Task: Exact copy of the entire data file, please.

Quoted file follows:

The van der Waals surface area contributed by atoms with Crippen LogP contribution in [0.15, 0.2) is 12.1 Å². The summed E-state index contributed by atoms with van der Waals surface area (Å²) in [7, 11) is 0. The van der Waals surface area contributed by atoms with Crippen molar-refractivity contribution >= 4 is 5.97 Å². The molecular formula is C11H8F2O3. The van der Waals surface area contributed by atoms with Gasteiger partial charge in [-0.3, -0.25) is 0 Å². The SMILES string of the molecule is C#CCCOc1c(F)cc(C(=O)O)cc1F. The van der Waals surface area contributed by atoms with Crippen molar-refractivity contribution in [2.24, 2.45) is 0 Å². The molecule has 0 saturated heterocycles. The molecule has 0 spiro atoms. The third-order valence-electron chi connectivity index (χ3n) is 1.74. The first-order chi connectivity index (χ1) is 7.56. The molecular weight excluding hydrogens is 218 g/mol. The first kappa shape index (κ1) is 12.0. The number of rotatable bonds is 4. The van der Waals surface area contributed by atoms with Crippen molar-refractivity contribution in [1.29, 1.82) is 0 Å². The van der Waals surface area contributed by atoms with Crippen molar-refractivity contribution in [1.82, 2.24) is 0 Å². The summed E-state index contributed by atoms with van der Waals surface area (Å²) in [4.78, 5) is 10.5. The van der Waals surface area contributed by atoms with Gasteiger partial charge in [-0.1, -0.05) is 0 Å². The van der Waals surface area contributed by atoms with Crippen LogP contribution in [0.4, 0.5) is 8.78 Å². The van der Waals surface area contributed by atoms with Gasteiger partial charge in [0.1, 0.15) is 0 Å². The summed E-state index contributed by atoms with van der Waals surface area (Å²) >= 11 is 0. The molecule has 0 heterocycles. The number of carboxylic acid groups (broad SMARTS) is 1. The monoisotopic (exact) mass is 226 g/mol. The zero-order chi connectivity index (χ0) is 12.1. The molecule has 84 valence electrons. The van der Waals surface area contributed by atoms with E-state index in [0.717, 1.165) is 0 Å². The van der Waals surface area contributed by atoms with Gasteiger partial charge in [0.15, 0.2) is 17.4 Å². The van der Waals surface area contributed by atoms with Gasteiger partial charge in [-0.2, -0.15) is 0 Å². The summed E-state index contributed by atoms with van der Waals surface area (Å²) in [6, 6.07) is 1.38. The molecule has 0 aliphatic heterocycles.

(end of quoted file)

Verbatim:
The van der Waals surface area contributed by atoms with Crippen LogP contribution in [0.15, 0.2) is 12.1 Å². The summed E-state index contributed by atoms with van der Waals surface area (Å²) in [7, 11) is 0. The van der Waals surface area contributed by atoms with Crippen molar-refractivity contribution >= 4 is 5.97 Å². The molecular formula is C11H8F2O3. The van der Waals surface area contributed by atoms with Gasteiger partial charge in [-0.3, -0.25) is 0 Å². The SMILES string of the molecule is C#CCCOc1c(F)cc(C(=O)O)cc1F. The van der Waals surface area contributed by atoms with Crippen molar-refractivity contribution in [2.24, 2.45) is 0 Å². The molecule has 0 saturated heterocycles. The molecule has 0 spiro atoms. The third-order valence-electron chi connectivity index (χ3n) is 1.74. The first-order chi connectivity index (χ1) is 7.56. The molecular weight excluding hydrogens is 218 g/mol. The first kappa shape index (κ1) is 12.0. The number of rotatable bonds is 4. The van der Waals surface area contributed by atoms with Crippen molar-refractivity contribution in [1.29, 1.82) is 0 Å². The van der Waals surface area contributed by atoms with Crippen molar-refractivity contribution in [1.82, 2.24) is 0 Å². The summed E-state index contributed by atoms with van der Waals surface area (Å²) in [4.78, 5) is 10.5. The van der Waals surface area contributed by atoms with Gasteiger partial charge in [-0.1, -0.05) is 0 Å². The van der Waals surface area contributed by atoms with Crippen LogP contribution in [0.4, 0.5) is 8.78 Å². The van der Waals surface area contributed by atoms with Gasteiger partial charge in [0.1, 0.15) is 0 Å². The summed E-state index contributed by atoms with van der Waals surface area (Å²) >= 11 is 0. The molecule has 0 heterocycles. The number of carboxylic acid groups (broad SMARTS) is 1. The monoisotopic (exact) mass is 226 g/mol. The zero-order chi connectivity index (χ0) is 12.1. The molecule has 84 valence electrons. The van der Waals surface area contributed by atoms with E-state index in [0.717, 1.165) is 0 Å². The van der Waals surface area contributed by atoms with Gasteiger partial charge in [0.15, 0.2) is 17.4 Å². The van der Waals surface area contributed by atoms with Gasteiger partial charge in [-0.2, -0.15) is 0 Å². The summed E-state index contributed by atoms with van der Waals surface area (Å²) in [6, 6.07) is 1.38. The molecule has 0 aliphatic heterocycles.